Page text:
Kumar’s eight essays in this Reader cover a diverse range and are interspersed with notes. The essays follow various structures, all of them exercises in presenting complex and often abstract ideas in remarkably lucid form. From a discussion on light, lamenting its relegation to a “service” in architectural teaching rather than a critical refection on this powerful element of architecture, to a commentary on the nuanced transition of our policies from development to globalisation as a means employed to govern the resources of the world, one finds a wealth of insights. The author views imperialism as the domination of knowledge, not just resources. He also touches upon the idea of women as special kind of citizens, and its implication on “official” architecture and “official” planning. The seminal essay, ‘What is Architecture’ is a straightforward exploration in the critical aspects, that for the writer, define architecture. What follows is an elaboration on scale, craft and regeneration. Another essay, ‘Contemporary Contempt’, evolves from seemingly ubiquitous images and words: for example, a dhaba on the Pune Bangalore Highway called the “High Tech Ethnic Dhaba”. Such amusing visuals are all too common in the Indian Kaleidoscope. To Kumar, the words are interpreted as comments on ethnicity as citizenship, obsolescence as technology and conservation as tradition. In an essay on public spaces, Kumar calls them areas of “supervised freedom”, and explores where the limits of this freedom lie.
R. L. Kumar’s writing challenges conventionally held beliefs and preconceived notions, in an original and thought provoking manner. For example, cyberspace, long believed to be a powerful tool of decentralising democracy, is completely debunked by the author. To quote from the essay, ‘Surviving the Modern Mind’, “Cyberspace ensures powerful integration of common interest corporate entities, whether it is the national security institutions or transnational corporations”. In the same essay, the author goes on to observe that “All the smart cards in the world, all the coaxial cabling and digitization does not take us an inch closer to doing away with taxes, meters, sponsors, commercials, lawyers and litigation.”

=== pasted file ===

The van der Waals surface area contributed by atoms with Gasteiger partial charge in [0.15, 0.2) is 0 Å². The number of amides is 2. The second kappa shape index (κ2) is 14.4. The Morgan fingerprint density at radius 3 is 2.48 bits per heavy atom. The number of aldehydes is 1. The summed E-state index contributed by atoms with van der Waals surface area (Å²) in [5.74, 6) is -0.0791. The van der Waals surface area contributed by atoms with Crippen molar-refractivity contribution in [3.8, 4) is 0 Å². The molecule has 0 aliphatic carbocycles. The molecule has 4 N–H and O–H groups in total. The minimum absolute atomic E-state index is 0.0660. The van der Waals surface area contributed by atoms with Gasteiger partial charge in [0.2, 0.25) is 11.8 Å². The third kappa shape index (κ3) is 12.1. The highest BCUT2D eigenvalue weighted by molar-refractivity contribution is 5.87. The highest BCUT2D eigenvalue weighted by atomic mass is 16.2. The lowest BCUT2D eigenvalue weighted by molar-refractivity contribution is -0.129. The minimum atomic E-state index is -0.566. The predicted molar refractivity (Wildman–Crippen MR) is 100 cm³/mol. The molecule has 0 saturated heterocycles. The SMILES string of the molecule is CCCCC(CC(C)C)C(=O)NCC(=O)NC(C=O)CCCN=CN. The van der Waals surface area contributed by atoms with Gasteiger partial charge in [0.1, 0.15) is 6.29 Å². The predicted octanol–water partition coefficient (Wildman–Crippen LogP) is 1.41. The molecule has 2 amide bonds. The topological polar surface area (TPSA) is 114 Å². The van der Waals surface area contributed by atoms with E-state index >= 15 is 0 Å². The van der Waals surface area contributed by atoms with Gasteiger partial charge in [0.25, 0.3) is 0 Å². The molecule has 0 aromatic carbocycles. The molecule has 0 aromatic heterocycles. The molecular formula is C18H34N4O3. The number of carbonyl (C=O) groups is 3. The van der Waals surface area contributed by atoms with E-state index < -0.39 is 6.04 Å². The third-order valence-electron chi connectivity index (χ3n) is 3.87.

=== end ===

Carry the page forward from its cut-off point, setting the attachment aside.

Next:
One of the incongruous things in this Reader is inclusion of blurred and inexplicably cropped photographs that bear no annotation and don’t complement the text in any way. Their purpose remains unclear, and if the pictures are of Kumar’s built work, then, one is left with a sense of dissatisfaction as had they been carefully chosen and printed, the readers would have got a concrete expression of his thoughts.
While a detailed critique of Kumar’s thoughts and writings is well beyond the scope if this review, I would definitely recommend this Reader to anyone who professes to be a thinking architect. Students of architecture today have access to vast realms of dada, yet many choose to remain completely ignorant of the wider issues that shape our society. This is in marked contrast to the angst and ferment prevalent in architecture schools of yore, where the notion of being an architect was incomplete without becoming an activist. For the contemporary students of architecture, this book is an essential reading: A glimpse of the wider discussions that for some reason, practicing and teaching architects have withdrawn from.
Amrut Deshpande practices and teaches Architecture in Navi Mumbai, and is a visiting faculty at the Pillai College of Architecture. He has in the past worked at the COSTFORD (The Centre of Science and Technology for Rural Development), where he worked under Shri Laurie Baker.
His practice has focused on the adaptation and propagation of Laurie Baker techniques of construction in projects located all over Maharashtra, while respecting the site-specific vernacular. He also practices landscape design, won an award in a competition and published papers.